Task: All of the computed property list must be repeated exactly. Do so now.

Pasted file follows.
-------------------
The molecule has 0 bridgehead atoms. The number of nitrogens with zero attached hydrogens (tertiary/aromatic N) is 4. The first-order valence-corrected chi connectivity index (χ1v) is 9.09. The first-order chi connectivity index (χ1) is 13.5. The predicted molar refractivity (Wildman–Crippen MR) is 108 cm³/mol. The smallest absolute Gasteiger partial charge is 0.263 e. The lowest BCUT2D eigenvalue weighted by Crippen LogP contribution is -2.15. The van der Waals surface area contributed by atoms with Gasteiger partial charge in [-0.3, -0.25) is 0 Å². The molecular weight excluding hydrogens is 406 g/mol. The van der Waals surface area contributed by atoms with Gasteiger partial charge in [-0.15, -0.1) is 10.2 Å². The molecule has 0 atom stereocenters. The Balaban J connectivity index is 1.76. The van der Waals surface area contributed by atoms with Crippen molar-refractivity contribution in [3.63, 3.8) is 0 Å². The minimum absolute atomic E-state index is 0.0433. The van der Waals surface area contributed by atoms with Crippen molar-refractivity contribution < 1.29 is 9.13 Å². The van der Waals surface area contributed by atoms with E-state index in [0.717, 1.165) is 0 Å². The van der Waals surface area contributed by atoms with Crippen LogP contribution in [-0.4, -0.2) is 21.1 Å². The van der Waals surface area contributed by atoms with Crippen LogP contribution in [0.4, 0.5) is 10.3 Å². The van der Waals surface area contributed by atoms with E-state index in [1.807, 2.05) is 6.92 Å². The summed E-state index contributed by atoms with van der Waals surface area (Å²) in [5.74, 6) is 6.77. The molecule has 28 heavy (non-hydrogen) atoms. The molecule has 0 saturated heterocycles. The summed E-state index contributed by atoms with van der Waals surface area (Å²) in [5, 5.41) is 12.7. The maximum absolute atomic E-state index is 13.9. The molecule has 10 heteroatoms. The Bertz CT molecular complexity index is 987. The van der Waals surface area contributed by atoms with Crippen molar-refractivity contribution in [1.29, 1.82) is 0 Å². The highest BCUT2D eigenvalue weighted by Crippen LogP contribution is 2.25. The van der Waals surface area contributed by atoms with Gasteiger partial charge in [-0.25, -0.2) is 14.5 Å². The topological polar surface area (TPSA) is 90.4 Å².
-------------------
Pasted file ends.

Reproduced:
The molecule has 0 bridgehead atoms. The number of nitrogens with zero attached hydrogens (tertiary/aromatic N) is 4. The first-order valence-corrected chi connectivity index (χ1v) is 9.09. The first-order chi connectivity index (χ1) is 13.5. The predicted molar refractivity (Wildman–Crippen MR) is 108 cm³/mol. The smallest absolute Gasteiger partial charge is 0.263 e. The lowest BCUT2D eigenvalue weighted by Crippen LogP contribution is -2.15. The van der Waals surface area contributed by atoms with Gasteiger partial charge in [-0.3, -0.25) is 0 Å². The molecular weight excluding hydrogens is 406 g/mol. The van der Waals surface area contributed by atoms with Gasteiger partial charge in [-0.15, -0.1) is 10.2 Å². The molecule has 0 atom stereocenters. The Balaban J connectivity index is 1.76. The van der Waals surface area contributed by atoms with Crippen molar-refractivity contribution in [3.63, 3.8) is 0 Å². The minimum absolute atomic E-state index is 0.0433. The van der Waals surface area contributed by atoms with Crippen molar-refractivity contribution < 1.29 is 9.13 Å². The van der Waals surface area contributed by atoms with E-state index in [0.717, 1.165) is 0 Å². The van der Waals surface area contributed by atoms with Crippen LogP contribution in [-0.4, -0.2) is 21.1 Å². The van der Waals surface area contributed by atoms with Crippen LogP contribution in [0.4, 0.5) is 10.3 Å². The van der Waals surface area contributed by atoms with E-state index in [1.807, 2.05) is 6.92 Å². The summed E-state index contributed by atoms with van der Waals surface area (Å²) in [5.74, 6) is 6.77. The molecule has 28 heavy (non-hydrogen) atoms. The molecule has 0 saturated heterocycles. The summed E-state index contributed by atoms with van der Waals surface area (Å²) in [5, 5.41) is 12.7. The maximum absolute atomic E-state index is 13.9. The molecule has 10 heteroatoms. The Bertz CT molecular complexity index is 987. The van der Waals surface area contributed by atoms with Crippen molar-refractivity contribution in [1.29, 1.82) is 0 Å². The highest BCUT2D eigenvalue weighted by Crippen LogP contribution is 2.25. The van der Waals surface area contributed by atoms with Gasteiger partial charge in [-0.25, -0.2) is 14.5 Å². The topological polar surface area (TPSA) is 90.4 Å².